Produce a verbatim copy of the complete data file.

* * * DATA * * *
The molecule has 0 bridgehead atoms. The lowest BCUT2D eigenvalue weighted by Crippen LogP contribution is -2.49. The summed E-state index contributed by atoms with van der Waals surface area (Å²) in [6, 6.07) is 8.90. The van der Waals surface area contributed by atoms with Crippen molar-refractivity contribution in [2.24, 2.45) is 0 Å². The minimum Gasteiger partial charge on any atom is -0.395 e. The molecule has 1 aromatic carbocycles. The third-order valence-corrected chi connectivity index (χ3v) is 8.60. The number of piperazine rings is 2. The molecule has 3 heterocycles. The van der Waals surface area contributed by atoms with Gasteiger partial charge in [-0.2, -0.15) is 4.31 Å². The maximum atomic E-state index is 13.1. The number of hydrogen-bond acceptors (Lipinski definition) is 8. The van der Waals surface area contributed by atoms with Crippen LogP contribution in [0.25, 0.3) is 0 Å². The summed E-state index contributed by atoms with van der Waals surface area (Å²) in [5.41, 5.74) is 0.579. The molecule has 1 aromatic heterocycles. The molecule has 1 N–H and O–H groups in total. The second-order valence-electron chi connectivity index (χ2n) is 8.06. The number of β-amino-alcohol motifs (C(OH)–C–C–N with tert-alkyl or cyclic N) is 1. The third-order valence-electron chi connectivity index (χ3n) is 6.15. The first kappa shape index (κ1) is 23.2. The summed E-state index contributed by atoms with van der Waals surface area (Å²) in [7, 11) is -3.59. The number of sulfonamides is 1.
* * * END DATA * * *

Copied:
The molecule has 0 bridgehead atoms. The lowest BCUT2D eigenvalue weighted by Crippen LogP contribution is -2.49. The summed E-state index contributed by atoms with van der Waals surface area (Å²) in [6, 6.07) is 8.90. The van der Waals surface area contributed by atoms with Crippen molar-refractivity contribution in [2.24, 2.45) is 0 Å². The minimum Gasteiger partial charge on any atom is -0.395 e. The molecule has 1 aromatic carbocycles. The third-order valence-corrected chi connectivity index (χ3v) is 8.60. The number of piperazine rings is 2. The molecule has 3 heterocycles. The van der Waals surface area contributed by atoms with Gasteiger partial charge in [-0.2, -0.15) is 4.31 Å². The maximum atomic E-state index is 13.1. The number of hydrogen-bond acceptors (Lipinski definition) is 8. The van der Waals surface area contributed by atoms with Crippen LogP contribution in [0.25, 0.3) is 0 Å². The summed E-state index contributed by atoms with van der Waals surface area (Å²) in [5.41, 5.74) is 0.579. The molecule has 1 aromatic heterocycles. The molecule has 1 N–H and O–H groups in total. The second-order valence-electron chi connectivity index (χ2n) is 8.06. The number of β-amino-alcohol motifs (C(OH)–C–C–N with tert-alkyl or cyclic N) is 1. The third-order valence-electron chi connectivity index (χ3n) is 6.15. The first kappa shape index (κ1) is 23.2. The summed E-state index contributed by atoms with van der Waals surface area (Å²) in [7, 11) is -3.59. The number of sulfonamides is 1.